Inside the case, whose padded interior is lined with a soft fabric, one finds the PM-1 headphones themselves, plus a small oblong box sheathed in a black fabric bag. Inside that small, oblong box one finds the primary signal cables for the PM-1. The whole opening sequence conveys (and I presume is meant to convey) a sense of occasion—kind of like the experience of unboxing a fine, handmade Swiss watch, but on a larger physical scale. No doubt about it: Oppo wants us all to get the message that, as we sometimes say in the US, the PM-1 headphone is “kind of a big deal.” And indeed it is.
Down beneath all these multi-layered boxes and cases, down in the bottom of the PM-1 shipping carton, one finds a padded canvas carry case for the PM-1s, plus a spare set of ear cup pads, and a second, differently configured signal cable. To review, then, the PM-1 package includes:
- A fabric-covered outer box.
- A lacquered wood presentation case.
- A set of PM-1 headphones, which ship with a set of beautiful perforated leather-covered ear cup pads installed.
- An alternate set of velour-covered ear pads for those who prefer fabric or dislike the feel (or politics) of leather.
- A primary 3 metre long signal cable terminated with a 6.35mm TRS-type headphone plug.
- An alternate 1 metre long signal cable terminated with a 3.5mm mini-jack headphone plug.
- A canvas-covered, padded carry case for the PM-1.
- A nicely executed User’s Manual.
Of the technology used in the PM-1, Oppo has this to say:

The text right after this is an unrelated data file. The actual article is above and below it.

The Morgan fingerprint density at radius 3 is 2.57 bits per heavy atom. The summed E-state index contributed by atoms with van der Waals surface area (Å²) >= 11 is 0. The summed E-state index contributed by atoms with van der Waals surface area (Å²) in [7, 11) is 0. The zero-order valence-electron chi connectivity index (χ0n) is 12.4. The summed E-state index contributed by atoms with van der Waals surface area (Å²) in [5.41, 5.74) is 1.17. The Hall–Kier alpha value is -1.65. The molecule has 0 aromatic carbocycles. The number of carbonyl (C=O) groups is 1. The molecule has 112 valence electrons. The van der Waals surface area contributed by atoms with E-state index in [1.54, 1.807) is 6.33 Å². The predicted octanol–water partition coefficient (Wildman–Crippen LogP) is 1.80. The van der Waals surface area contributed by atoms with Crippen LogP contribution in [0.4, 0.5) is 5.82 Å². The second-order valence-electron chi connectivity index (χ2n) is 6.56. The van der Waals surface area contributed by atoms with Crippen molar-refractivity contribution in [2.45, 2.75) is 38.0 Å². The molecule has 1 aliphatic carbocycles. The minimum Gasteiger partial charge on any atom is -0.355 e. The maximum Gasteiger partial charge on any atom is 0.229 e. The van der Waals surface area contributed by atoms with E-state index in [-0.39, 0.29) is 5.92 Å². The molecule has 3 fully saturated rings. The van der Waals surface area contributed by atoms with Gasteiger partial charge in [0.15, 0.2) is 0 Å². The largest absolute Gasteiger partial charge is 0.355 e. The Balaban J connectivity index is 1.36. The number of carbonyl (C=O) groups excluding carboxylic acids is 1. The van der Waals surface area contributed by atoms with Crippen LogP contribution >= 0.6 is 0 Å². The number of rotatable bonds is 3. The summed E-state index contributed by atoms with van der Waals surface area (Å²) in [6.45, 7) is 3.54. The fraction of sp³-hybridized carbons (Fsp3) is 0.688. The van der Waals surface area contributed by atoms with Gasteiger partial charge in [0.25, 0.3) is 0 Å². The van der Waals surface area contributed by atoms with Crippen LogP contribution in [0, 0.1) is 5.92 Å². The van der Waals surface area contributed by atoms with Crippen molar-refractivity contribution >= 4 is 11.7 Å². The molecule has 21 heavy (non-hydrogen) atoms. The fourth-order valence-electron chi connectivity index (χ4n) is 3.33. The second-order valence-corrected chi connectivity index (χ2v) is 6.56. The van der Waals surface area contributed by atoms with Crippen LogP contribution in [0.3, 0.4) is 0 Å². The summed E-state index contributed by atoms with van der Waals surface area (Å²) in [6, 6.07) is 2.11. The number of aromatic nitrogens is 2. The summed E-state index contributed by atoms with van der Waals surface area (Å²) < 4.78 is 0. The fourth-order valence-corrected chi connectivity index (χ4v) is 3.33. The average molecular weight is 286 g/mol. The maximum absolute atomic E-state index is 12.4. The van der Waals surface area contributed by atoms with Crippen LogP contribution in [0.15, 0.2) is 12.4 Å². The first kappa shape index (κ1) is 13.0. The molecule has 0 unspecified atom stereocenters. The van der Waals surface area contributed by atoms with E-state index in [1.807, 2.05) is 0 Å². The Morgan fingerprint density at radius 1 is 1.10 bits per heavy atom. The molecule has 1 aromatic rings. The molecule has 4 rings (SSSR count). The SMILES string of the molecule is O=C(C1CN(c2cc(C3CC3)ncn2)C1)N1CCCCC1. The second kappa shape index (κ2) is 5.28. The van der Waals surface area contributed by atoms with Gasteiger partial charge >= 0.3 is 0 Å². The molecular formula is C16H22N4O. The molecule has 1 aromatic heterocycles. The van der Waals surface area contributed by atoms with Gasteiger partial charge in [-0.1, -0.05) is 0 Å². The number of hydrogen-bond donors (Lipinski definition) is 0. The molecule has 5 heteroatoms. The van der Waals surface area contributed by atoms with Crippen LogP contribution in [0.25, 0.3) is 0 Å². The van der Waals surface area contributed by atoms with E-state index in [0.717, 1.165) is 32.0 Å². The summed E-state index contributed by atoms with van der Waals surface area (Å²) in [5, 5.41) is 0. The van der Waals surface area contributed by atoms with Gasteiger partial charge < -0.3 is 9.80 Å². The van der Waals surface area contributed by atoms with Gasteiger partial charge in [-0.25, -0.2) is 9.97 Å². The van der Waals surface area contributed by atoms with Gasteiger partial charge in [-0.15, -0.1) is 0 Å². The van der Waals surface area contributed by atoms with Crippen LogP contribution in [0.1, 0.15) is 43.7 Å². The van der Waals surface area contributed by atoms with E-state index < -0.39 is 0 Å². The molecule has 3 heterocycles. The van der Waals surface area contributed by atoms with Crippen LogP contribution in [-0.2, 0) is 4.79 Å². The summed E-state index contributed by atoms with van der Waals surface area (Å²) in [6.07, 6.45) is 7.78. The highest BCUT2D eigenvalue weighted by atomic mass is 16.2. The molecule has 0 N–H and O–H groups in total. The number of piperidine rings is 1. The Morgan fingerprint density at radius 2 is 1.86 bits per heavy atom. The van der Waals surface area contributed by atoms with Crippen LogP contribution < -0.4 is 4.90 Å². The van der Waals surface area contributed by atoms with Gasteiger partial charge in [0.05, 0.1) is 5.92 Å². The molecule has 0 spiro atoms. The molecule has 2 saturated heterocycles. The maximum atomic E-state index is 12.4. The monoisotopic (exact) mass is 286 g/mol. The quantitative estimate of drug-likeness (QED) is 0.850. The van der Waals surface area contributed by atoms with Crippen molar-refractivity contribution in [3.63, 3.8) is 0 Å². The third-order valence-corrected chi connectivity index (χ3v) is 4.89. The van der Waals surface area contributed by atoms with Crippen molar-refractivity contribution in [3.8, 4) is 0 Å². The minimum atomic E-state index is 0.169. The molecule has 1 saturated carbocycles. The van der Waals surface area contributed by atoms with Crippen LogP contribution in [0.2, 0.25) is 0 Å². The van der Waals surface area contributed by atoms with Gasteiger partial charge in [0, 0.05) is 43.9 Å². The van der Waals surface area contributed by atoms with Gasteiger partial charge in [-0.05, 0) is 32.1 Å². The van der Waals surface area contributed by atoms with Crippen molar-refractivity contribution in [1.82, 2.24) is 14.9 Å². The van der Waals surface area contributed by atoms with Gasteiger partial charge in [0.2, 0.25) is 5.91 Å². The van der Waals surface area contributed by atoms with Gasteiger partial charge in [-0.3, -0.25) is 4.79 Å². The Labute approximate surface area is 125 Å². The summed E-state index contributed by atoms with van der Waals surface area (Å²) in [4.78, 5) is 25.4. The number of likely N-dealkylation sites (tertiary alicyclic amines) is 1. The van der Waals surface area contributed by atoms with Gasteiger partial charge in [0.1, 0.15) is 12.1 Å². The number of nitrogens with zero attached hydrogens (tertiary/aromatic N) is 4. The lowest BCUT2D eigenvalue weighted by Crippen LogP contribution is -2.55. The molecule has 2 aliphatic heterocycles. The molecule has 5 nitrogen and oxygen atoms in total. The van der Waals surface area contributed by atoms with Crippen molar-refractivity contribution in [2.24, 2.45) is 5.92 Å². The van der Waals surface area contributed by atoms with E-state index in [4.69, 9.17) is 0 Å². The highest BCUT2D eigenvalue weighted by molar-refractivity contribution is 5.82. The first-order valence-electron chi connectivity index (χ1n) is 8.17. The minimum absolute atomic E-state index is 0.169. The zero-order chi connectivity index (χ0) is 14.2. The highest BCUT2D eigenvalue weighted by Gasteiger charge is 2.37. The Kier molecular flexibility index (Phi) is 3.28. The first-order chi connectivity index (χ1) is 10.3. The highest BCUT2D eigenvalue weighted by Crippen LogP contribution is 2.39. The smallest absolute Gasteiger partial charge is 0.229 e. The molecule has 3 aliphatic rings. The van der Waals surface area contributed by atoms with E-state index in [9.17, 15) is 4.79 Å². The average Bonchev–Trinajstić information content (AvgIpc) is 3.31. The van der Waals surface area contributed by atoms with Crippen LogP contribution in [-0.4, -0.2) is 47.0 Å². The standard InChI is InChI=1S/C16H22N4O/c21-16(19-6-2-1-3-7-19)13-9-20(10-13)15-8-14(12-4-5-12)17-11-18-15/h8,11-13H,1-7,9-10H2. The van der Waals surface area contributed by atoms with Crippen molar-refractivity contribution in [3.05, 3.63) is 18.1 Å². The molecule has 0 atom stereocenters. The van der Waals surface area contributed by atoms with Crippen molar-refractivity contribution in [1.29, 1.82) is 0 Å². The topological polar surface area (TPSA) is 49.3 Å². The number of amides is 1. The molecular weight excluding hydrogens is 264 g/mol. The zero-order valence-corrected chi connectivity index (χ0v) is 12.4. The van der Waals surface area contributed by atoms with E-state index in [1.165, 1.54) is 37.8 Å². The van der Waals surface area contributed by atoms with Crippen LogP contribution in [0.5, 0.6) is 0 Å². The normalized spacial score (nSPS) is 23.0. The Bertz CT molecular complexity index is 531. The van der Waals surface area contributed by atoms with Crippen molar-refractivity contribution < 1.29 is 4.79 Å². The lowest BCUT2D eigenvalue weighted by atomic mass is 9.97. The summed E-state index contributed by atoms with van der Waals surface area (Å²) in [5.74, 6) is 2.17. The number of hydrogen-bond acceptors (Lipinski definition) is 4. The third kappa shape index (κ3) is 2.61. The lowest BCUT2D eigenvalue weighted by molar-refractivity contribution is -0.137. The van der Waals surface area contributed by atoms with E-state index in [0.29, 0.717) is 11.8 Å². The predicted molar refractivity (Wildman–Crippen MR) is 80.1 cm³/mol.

“The PM-1 utilizes a planar magnetic driver that sets it apart from the majority of headphones on the market. In our planar magnetic headphone, sound is generated by a very thin and light diaphragm whose entire surface area is evenly driven. The diaphragm is driven in a symmetric push-pull manner, and the magnetic system and conductor patterns have been optimized for maximum sensitivity and consistency.”
This description is all well and good, but frankly it could just as well apply to some, though not all, of the other planar magnetic headphones on the market today. However, no sooner does this thought pass through one’s head than one goes on to read this statement from Oppo:
“Unique to the OPPO PM-1 is the use of a double-sided diaphragm, which allows us to place twice as many conductors within the magnetic field and eliminated any passive return zones where the conductors do not work. This results in the use of 100% of our conductor length, which in turn results in greater efficiency. In addition, our flat conductor pattern eliminates inductance-related intermodulation distortion, common with dynamic headphones, and the OPPO PM-1’s purely resistive impedance means that sound quality is unaffected by a Headphone amplifier’s output impedance.”
Then, the final surprise comes when the manual states:
“The OPPO PM-1 combines high sensitivity with low weight, allowing it to be used freely with portable devices without requiring additional amplification.”
Just how high is the PM-1’s sensitivity? Oppo quotes a sensitivity rating of 102dB at 1mW, making the PM-1 (to our knowledge) by far the most sensitive of all top tier planar magnetic headphones. To see what I mean, let me cite sensitivity specifications for some of the industry’s best-loved planar magnetic models, below:
· Abyss AB-1266: 85 dB